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Big Revolution - Circumventing a tougher Twitter

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Welcome to Thursday's newsletter. Let's dive straight in... —Martin from Big Revolution
 
June 25 · Issue #755 · View online
Big Revolution
Welcome to Thursday’s newsletter. Let’s dive straight in…
—Martin from Big Revolution

Big things you need to know today
  • Google will now auto-delete new users’ search data after 18 months’ by default. Location history will now be off by default, but will also delete after 18 months by default. This is good for privacy, but also indicates maybe such old data isn’t that useful.
  • Slack has launched a new way for companies for talk to each other on its platform. With Connnect, channels can be shared across up to 20 organisations.
  • Scandal-hit fintech company Wirecard has filed for insolvency. Its now former CEO was arrested this week, a few days after he resigned due to a missing €1.9bn. The company was worth €13bn just one week ago. The FT has the details [paywalled].
  • The US has announced fresh charges against Julian Assange. They include allegations he collaborated with well-known hacker groups of the past, like LulzSec. Assange is still in a UK prison awaiting an extradition hearing in September.
The big thought
Credit: who?du!nelson on Unsplash
Credit: who?du!nelson on Unsplash
Can Trump circumvent a tougher Twitter?
Donald Trump’s detractors would love him to leave Twitter and Facebook for good. And according to a report from the Wall Street Journal [paywalled], that’s an option his team is considering.
Input summarises the news:
Campaign officials are eyeing platforms like Parler as potential e-podiums for the president. But this would require a serious reconfiguration of Trump’s social media strategy, which is heavily dependent on Facebook and Twitter. Leaving Facebook and Twitter could cause Trump significant damage as, according to eMarketer data, the former boasts 175.4 million users in the United States while the latter offers access to a potential audience of 53.5 million users in the country.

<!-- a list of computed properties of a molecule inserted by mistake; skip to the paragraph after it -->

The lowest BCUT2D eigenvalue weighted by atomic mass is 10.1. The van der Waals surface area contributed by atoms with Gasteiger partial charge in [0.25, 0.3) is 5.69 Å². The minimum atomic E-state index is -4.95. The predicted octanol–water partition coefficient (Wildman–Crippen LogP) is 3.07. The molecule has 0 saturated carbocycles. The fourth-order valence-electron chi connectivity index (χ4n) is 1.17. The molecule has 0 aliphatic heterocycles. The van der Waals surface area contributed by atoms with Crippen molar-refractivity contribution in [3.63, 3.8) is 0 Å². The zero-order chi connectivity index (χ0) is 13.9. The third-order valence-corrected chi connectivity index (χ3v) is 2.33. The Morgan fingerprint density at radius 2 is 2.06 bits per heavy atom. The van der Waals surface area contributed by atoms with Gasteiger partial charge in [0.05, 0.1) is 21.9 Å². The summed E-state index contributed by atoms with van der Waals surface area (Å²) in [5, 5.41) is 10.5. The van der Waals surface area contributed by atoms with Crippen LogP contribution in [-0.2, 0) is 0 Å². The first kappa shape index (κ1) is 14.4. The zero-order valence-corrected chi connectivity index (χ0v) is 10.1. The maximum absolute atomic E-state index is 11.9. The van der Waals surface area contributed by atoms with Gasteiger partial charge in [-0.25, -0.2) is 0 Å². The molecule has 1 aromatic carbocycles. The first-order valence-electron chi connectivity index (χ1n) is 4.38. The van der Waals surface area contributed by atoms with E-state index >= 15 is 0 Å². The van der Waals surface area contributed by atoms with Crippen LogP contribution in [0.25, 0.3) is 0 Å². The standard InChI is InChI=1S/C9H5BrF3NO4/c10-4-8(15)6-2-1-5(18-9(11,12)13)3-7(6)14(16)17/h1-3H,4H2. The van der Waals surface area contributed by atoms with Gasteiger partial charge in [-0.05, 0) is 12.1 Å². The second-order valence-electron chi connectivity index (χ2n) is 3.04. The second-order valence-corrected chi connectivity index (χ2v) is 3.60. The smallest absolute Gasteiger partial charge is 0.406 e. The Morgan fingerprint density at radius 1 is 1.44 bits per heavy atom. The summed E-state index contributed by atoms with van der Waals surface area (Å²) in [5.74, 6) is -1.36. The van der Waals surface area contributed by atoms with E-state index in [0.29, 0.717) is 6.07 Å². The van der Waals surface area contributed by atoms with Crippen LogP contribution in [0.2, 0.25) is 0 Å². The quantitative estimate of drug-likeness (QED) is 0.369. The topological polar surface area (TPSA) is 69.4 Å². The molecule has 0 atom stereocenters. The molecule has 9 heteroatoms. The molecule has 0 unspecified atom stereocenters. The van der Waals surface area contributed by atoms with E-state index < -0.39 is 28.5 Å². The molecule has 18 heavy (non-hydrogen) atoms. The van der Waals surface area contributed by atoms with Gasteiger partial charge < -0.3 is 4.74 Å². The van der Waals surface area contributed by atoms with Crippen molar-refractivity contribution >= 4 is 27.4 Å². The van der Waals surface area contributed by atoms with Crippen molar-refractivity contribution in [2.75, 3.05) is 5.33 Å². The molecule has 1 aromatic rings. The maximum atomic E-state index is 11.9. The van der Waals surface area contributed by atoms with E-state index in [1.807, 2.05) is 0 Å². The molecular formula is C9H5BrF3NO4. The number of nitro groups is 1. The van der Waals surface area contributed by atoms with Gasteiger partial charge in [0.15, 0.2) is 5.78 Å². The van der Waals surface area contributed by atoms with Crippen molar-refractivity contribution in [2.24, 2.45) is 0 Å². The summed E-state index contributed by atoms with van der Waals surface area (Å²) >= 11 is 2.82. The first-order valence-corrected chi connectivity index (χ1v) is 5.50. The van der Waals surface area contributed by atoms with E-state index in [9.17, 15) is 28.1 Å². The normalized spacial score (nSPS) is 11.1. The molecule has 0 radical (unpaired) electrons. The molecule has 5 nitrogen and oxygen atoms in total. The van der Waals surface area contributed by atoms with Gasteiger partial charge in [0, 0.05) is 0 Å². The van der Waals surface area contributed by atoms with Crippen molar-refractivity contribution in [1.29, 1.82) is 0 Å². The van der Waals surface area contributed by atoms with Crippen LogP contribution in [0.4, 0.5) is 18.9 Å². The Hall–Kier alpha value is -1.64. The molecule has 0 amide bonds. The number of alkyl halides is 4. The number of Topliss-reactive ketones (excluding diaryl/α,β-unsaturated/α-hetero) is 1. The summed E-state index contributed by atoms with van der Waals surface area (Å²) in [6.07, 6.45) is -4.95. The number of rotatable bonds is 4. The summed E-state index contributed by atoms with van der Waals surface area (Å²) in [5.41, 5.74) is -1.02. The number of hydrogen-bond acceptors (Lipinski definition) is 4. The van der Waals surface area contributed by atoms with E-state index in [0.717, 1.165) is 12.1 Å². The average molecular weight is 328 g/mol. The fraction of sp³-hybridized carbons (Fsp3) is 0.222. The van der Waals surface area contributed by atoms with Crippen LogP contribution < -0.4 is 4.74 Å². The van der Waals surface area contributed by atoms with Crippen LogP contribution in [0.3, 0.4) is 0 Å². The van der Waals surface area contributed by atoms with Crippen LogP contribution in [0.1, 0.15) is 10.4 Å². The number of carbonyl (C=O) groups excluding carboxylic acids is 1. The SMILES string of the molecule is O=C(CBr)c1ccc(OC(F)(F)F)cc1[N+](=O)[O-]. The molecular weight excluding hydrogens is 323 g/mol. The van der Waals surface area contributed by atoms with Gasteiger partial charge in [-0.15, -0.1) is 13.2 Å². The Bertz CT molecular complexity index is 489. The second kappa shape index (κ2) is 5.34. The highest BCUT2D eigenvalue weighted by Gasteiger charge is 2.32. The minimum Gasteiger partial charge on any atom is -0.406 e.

The move would make at least a little sense. Trump can’t run amok on Twitter like he used to. The company has started to take action against some of his most shocking tweets, and Facebook is under great pressure to start doing the same with his posts there.
If he moved to Parler, a much smaller, Twitter-like service popular with sections of the US and UK right wing, he would probably get away with saying a lot more. But his audience would be tiny by comparison to now, even if he took a lot of his biggest fans over with him.
It might just work though. Let’s face it, the second Trump said anything noteworthy on Parler, it would immediately be reported by journalists and others on Twitter. And Twitter is highly unlikely to stop a journalist reporting his words elsewhere. TV and radio news would still report his words, too.
So while quitting Twitter might seem like a dumb move, and it would certainly be a gamble, it might just be a clever way for him to circumvent Twitter’s rules and still get his message spread across the platform.
One big read
Wrongfully Accused by an Algorithm Wrongfully Accused by an Algorithm
“In what may be the first known case of its kind, a faulty facial recognition match led to a Michigan man’s arrest for a crime he did not commit.”
That’s all for today...
I’ll be back in your inbox tomorrow with more.
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